The story begins after a 4 year separation, but includes flashbacks and excerpts from local gossip papers. Mac has decided that Isabella has had enough “space” and it is time to rebuild the relationship. Conveniently, his house burns down and he moves in with her. Sure. There is a lot of “Come here! Go away!” They love each other deeply, but Isabella is afraid of being hurt again, although she is willing to, um, consort with Mac. He is trying to show he is a better, calmer man, and sober. Did I mention he is a recovering alcoholic? Or the sub-plot about some crazy guy who is forging Mac’s works and just happens to look almost exactly like Mac because of course he does, and faux Mac paints Isabella nude from his imagimanation which freaks her out, despite the fact that it’s romantic when Mac does it, and helps them find their way back to one another and move forward with their lives? It’s how they do.
Many Sins of Lord Cameron Rake
For all my railing at the overkill, I did actually enjoy the first three books quite a bit, particularly this one. You just have to skip over chunks of ridiculous exposition lest one succumb to the desire to fling the book away from oneself with great force. I read them on Mr. Julien’s Kindle, so that would have been what is known as “a bad idea”.
Cameron owns and trains race horses which, I have to admit, is pretty cool. He’s a widower with a teenaged son, Daniel. His rampagingly mentally-ill wife killed herself during one of their arguments. The first Lady Cameron was so melodramatically insane that she makes the first Mrs. Rochester look a bit wistful. She was a violent, deranged, alley cat of a woman who beat, burned, and attempted to sexually violate him. Cam is supposed to be about 6’ 4” and brawny, but he let his wife hurt him, so that she would not hurt their infant son. Yet he didn’t, oh, I don’t know, institutionalize his wife, or seek proper help for her. This, apparently, shows loyalty. Cam’s a skooch damaged. Oh, and with a few exceptions, like the heroine of the book and his sisters-in-law, he
hates is deeply distrustful of women. That’s an interesting choice in a romance novel: the hero sees women as beautiful, rapacious toys, interested only in pleasure and presents. Swoon.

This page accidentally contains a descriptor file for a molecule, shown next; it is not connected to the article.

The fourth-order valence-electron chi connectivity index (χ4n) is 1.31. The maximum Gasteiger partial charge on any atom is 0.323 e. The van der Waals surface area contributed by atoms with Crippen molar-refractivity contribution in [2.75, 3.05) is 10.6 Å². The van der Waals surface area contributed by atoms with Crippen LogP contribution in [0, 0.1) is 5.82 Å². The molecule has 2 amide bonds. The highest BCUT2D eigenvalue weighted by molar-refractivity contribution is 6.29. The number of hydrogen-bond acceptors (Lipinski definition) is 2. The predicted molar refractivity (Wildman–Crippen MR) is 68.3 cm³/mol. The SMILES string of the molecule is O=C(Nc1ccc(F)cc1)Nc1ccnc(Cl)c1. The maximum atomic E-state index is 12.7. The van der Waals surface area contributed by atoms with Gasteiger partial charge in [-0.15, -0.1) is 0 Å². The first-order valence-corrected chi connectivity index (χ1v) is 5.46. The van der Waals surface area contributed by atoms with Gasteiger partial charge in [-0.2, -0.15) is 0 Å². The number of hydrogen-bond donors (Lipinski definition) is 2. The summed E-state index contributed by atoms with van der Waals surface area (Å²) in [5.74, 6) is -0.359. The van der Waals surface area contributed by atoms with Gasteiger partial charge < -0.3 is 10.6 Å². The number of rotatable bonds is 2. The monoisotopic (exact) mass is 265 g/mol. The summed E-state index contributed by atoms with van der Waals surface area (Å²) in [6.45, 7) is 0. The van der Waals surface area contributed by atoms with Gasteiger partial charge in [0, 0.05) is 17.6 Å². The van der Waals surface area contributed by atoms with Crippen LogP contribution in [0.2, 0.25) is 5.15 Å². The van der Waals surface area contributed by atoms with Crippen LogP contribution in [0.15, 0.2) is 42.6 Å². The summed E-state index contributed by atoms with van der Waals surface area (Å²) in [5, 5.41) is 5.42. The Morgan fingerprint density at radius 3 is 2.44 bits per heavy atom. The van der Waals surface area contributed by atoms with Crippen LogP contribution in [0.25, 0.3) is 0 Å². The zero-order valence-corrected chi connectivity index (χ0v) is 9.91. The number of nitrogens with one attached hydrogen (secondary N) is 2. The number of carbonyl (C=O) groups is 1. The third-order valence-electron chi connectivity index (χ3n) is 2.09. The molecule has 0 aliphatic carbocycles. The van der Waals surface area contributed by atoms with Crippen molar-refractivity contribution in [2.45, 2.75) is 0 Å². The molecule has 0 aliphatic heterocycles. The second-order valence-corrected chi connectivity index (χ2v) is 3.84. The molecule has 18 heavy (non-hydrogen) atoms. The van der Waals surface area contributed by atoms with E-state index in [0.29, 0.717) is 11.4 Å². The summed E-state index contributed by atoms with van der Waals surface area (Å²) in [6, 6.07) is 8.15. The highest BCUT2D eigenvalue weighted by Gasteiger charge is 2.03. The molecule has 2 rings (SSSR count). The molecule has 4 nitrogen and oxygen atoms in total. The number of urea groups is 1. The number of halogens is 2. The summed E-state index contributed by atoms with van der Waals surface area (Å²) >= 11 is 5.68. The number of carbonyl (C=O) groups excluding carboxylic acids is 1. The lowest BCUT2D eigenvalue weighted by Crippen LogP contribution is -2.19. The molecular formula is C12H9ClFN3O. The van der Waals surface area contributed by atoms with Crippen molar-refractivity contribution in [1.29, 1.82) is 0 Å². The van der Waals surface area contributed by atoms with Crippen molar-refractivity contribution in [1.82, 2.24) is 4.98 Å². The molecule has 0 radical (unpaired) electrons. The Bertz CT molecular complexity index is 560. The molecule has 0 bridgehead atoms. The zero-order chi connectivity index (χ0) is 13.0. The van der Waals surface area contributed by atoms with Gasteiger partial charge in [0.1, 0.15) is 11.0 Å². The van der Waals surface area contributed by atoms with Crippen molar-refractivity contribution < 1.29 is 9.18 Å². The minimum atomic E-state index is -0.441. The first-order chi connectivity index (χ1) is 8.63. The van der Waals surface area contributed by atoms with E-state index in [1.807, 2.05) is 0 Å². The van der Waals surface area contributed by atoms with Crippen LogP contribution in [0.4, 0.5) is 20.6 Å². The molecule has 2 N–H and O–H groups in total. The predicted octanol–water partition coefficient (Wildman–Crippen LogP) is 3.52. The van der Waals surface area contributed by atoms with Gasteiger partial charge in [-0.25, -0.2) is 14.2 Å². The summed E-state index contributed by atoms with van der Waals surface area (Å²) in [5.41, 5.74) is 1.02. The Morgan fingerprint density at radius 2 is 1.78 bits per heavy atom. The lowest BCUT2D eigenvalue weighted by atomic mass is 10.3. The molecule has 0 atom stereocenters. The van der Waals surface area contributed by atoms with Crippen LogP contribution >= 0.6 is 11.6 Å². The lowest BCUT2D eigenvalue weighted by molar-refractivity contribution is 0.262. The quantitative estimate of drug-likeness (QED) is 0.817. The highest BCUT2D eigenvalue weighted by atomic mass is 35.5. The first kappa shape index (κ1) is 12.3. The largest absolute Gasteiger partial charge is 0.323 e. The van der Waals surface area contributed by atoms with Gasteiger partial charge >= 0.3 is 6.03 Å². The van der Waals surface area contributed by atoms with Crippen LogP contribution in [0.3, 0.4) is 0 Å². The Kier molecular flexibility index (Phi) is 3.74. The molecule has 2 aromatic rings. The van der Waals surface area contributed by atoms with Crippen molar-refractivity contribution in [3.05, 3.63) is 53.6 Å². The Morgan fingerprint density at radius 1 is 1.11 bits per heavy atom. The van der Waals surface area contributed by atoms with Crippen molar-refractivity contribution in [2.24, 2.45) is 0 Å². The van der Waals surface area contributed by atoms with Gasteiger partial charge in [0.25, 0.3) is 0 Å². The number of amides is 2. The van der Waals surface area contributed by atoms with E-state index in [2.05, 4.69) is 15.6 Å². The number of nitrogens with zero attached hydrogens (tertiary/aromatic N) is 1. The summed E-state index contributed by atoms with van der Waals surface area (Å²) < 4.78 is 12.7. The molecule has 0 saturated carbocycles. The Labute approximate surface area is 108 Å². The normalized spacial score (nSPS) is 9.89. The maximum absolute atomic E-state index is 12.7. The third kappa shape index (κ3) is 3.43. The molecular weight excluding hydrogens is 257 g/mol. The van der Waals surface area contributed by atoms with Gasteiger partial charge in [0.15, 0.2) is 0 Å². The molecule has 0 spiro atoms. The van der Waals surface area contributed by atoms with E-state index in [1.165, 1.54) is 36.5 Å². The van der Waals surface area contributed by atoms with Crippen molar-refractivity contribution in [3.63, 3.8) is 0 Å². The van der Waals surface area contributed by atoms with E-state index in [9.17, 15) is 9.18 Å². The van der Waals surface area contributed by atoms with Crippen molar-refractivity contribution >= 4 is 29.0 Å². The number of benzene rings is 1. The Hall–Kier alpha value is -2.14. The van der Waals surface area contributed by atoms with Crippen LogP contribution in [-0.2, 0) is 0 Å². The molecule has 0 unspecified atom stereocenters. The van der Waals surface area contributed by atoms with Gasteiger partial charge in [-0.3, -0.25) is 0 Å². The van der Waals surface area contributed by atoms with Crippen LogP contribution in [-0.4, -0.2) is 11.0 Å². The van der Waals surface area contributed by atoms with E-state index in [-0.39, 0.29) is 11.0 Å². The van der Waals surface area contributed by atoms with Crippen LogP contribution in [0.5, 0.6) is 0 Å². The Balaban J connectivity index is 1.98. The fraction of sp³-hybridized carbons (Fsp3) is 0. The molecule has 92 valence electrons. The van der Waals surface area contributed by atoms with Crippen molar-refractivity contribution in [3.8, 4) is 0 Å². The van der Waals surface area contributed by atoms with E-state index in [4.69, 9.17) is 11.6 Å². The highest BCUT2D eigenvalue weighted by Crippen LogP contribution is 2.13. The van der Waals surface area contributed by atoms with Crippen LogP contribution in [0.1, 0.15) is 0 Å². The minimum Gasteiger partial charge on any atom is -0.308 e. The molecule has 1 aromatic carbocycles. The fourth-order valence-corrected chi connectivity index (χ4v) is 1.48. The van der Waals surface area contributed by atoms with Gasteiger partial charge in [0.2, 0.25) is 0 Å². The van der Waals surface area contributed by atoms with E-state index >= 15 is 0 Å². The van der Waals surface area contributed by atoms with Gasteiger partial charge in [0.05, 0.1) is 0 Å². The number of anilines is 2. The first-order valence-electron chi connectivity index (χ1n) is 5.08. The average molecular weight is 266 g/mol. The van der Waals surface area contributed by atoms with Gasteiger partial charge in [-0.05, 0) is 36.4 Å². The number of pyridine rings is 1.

Into Cam’s life comes the widow Ainsley Douglas. She’s a good and kind woman, who has a scandal in her past, but don’t we all? Ainsley is a lady in waiting to Queen Victoria, who either ignores Ainsley or is monumentally demanding according the whims of the author and needs of the plot. She is tasked with retrieving stolen love letters from the Queen to Mr. Brown (historical reference bonus +5, I guess) that just happen to be in the possession of Cam’s current mistress, who just happens to ALSO be a lady in waiting to the Queen. To sum up: blackmail, Queen, women untrustworthy, bad man owns good horse and must be thwarted subplot, Ainsley and Cam ♥.
On an up note, the fu*king monster of a father pretty much left Cameron alone.
I was willing to overlook over the histrionic elements in the first three books for the actually very charming and sincere love elements, but there is one more to go:
The Duke’s Perfect Wife Protector
So here with are with Hart. The earlier books hint at a very dark and shocking sexual history, including a propensity for violence, plus there’s that mistress he kept for years who tried to kill Beth in book one. Hart spent The Madness of Lord Ian Mackenzie treating Ian like a servant and Beth like a gold digger, and the subsequent books being an overbearing tyrant. Once upon a time engaged to Eleanor, she broke his heart and left him. I think it was because of the mistress, I can’t remember, whatever, it was ENTIRELY justifiable and she is ENTIRELY too understanding about everything. Hart married elsewhere and then lost both his wife (who was ENTIRELY terrified of him) and his infant son in rapid succession.
As this book begins, Hart has decided to win Eleanor back because, apparently, she’s his true love despite the whole long-standing-devoted-mistress-who-accomodated-his-fetishes-and-tried-to-kill-Beth thing. If this were virtually any other romance novel, this is when we would see beneath Hart’s anguish and turmoil to a deeply caring man, motivated only by love and duty, despite the seemingly impenetrable veneer of sexually-twisted tyrant. Good luck with that. Ashley spent three books setting him up as an irredeemable bastard with frightening proclivities and an all-consuming hunger for power. She did a great job. I hated him. He is not misunderstood, he is a fu*ing monster. I didn’t want to read about Hart’s true love for Eleanor, or the story gymnastics Ashley performed to make him bearable because it just wasn’t possible. I simply jumped through the book to visit the brothers and was glad when it ended.
Books are still being added to series. You will note that despite my protestations, I have read them all and a summary of Jennifer Ashley’s catalogue can be found here. Links to my other reviews can be found on my complete reading list of books sorted by author or Author Commentary & The Tallies Shameful.
Tagged: book reviews, historical romance, Jennifer Ashley, Lady Isabella's Scandalous Marriage, Mackenzie, romance review, romance reviews, The Duke's Perfect Wife, The Madness of Lord Ian Mackenzie, The Many Sins of Lord Cameron, Victorian romance